How to Protect Your Support Team’s “Swim Lanes”

Support teams are often the quiet, unsung heroes that sit at the intersection of different stakeholders. Because of this, customer support is susceptible to becoming overloaded with projects that are not within their scope. Overloaded and overworked support team members therefore may become less efficient at successfully executing the specific tasks that their roles encompass. As October’s Customer Support Superhero Speaker Austin Baik, Director of Support at Lucidworks, asserted, “everyone wants a piece of support”.

When there are so many requests coming in, prioritization becomes necessary. So how should managers and team members appropriately handle overload in order to ensure that their teams stay focused within their “swim lane” and perform to capacity?

Austin offers four key tips for teams to appropriately handle overload:

1. Management needs to set clear guidelines from the get go

Managers need to regularly identify roles for their team members and the scope of what they should be tackling, and articulating what falls in and outside of it. A good starting point is asking (and addressing): what are the tasks and projects that management wants the team to be working on? These lines become more defined with time and experience and will ultimately set team members up for success in defending their responsibility to swim in their lanes.

2. Clearly delineate boundaries with other stakeholders

Austin suggests meeting with all of the department heads individually to quite literally whiteboard out “swim lanes”. He recommends asking questions such as: Who manages customer expectations? What is the appropriate escalation path? At what point does Root Cause Analysis become the responsibility of Engineering and Product? During these meetings, figure out who support should turn to in regards to out-of-scope requests.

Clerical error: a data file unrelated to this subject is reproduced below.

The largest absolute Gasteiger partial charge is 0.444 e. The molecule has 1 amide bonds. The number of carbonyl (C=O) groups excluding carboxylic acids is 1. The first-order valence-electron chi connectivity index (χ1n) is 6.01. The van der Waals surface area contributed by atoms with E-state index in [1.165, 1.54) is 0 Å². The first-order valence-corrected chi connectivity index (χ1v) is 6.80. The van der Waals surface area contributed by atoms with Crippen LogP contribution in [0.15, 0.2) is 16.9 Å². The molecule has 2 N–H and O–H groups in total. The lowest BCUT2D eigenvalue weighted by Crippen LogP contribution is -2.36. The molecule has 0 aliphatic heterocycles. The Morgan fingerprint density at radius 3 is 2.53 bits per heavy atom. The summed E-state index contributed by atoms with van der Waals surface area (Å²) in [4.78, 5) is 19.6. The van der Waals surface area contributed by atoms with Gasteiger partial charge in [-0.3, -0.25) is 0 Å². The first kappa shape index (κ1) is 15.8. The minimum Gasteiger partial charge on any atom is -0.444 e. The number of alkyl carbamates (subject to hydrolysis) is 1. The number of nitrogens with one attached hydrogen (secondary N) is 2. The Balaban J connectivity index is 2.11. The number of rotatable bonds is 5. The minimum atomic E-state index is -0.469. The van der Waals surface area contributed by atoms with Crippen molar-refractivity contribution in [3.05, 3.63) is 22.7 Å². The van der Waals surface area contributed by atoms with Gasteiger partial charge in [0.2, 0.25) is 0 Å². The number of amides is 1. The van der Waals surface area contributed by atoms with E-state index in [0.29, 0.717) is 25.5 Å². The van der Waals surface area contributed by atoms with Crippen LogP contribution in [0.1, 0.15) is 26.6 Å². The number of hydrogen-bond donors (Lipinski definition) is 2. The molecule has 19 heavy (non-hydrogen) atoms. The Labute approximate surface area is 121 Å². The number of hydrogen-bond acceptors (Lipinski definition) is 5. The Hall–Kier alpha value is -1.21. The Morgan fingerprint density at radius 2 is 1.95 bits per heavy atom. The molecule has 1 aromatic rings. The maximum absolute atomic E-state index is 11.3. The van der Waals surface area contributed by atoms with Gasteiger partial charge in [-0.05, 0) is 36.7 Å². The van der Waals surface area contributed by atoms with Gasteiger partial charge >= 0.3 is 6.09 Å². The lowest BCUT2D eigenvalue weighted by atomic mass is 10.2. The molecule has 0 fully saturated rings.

3. Educate, educate and educate

Everyone in the company needs to understand the role and scope of support in order to make delineating boundaries impactful. Managers need to make sure that all teams understand what support’s function is so they are able to proactively identify tasks that are out of support’s scope. Some teams will need more reinforcement than others to drive this point across.

4. Your superhero duty

Get comfortable enforcing these “swim lanes” company-wide. There will still be situations when, as Austin says, managers need to be the sheriff that makes the angry phone call, or serve as the scapegoat that takes the angry phone call…sometimes even at the same time.

Taking care of support teams is just one step towards the ultimate goal of creating a frictionless customer experience. Learn about optimizing the rest of the customer journey with this eBook!

The Clear Road Forward to Customer Prosperity

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